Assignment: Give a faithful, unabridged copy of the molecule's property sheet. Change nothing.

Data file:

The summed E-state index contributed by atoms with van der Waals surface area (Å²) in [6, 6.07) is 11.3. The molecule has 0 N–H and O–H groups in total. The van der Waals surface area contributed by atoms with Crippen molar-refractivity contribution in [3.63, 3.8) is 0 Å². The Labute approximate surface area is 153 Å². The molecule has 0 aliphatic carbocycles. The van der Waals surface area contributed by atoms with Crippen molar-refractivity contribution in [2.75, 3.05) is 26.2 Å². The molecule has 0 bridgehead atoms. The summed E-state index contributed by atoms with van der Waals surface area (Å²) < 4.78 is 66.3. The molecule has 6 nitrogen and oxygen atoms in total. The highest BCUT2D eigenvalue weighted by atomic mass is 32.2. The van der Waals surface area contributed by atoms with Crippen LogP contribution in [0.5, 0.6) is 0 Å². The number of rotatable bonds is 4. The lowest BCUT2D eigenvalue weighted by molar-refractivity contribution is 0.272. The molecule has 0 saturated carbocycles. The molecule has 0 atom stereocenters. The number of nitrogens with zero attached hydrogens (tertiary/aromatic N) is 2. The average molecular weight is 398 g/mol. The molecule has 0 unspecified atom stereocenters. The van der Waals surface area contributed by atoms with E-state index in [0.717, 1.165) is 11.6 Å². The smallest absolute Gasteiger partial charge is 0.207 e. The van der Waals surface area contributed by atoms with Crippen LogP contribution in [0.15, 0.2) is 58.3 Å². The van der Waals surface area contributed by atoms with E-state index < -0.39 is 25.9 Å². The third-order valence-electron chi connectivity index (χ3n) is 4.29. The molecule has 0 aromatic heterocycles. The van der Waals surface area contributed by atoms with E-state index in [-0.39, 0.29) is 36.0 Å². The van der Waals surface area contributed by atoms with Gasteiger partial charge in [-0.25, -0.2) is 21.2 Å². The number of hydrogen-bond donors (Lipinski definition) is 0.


The summed E-state index contributed by atoms with van der Waals surface area (Å²) in [6, 6.07) is 11.3. The molecule has 0 N–H and O–H groups in total. The van der Waals surface area contributed by atoms with Crippen molar-refractivity contribution in [3.63, 3.8) is 0 Å². The Labute approximate surface area is 153 Å². The molecule has 0 aliphatic carbocycles. The van der Waals surface area contributed by atoms with Crippen molar-refractivity contribution in [2.75, 3.05) is 26.2 Å². The molecule has 0 bridgehead atoms. The summed E-state index contributed by atoms with van der Waals surface area (Å²) < 4.78 is 66.3. The molecule has 6 nitrogen and oxygen atoms in total. The highest BCUT2D eigenvalue weighted by atomic mass is 32.2. The van der Waals surface area contributed by atoms with Crippen LogP contribution in [0.5, 0.6) is 0 Å². The number of rotatable bonds is 4. The lowest BCUT2D eigenvalue weighted by molar-refractivity contribution is 0.272. The molecule has 0 saturated carbocycles. The molecule has 0 atom stereocenters. The number of nitrogens with zero attached hydrogens (tertiary/aromatic N) is 2. The average molecular weight is 398 g/mol. The molecule has 0 unspecified atom stereocenters. The van der Waals surface area contributed by atoms with E-state index in [0.717, 1.165) is 11.6 Å². The smallest absolute Gasteiger partial charge is 0.207 e. The van der Waals surface area contributed by atoms with Crippen LogP contribution in [0.15, 0.2) is 58.3 Å². The van der Waals surface area contributed by atoms with E-state index < -0.39 is 25.9 Å². The third-order valence-electron chi connectivity index (χ3n) is 4.29. The molecule has 0 aromatic heterocycles. The van der Waals surface area contributed by atoms with E-state index in [-0.39, 0.29) is 36.0 Å². The van der Waals surface area contributed by atoms with Gasteiger partial charge in [-0.25, -0.2) is 21.2 Å². The number of hydrogen-bond donors (Lipinski definition) is 0.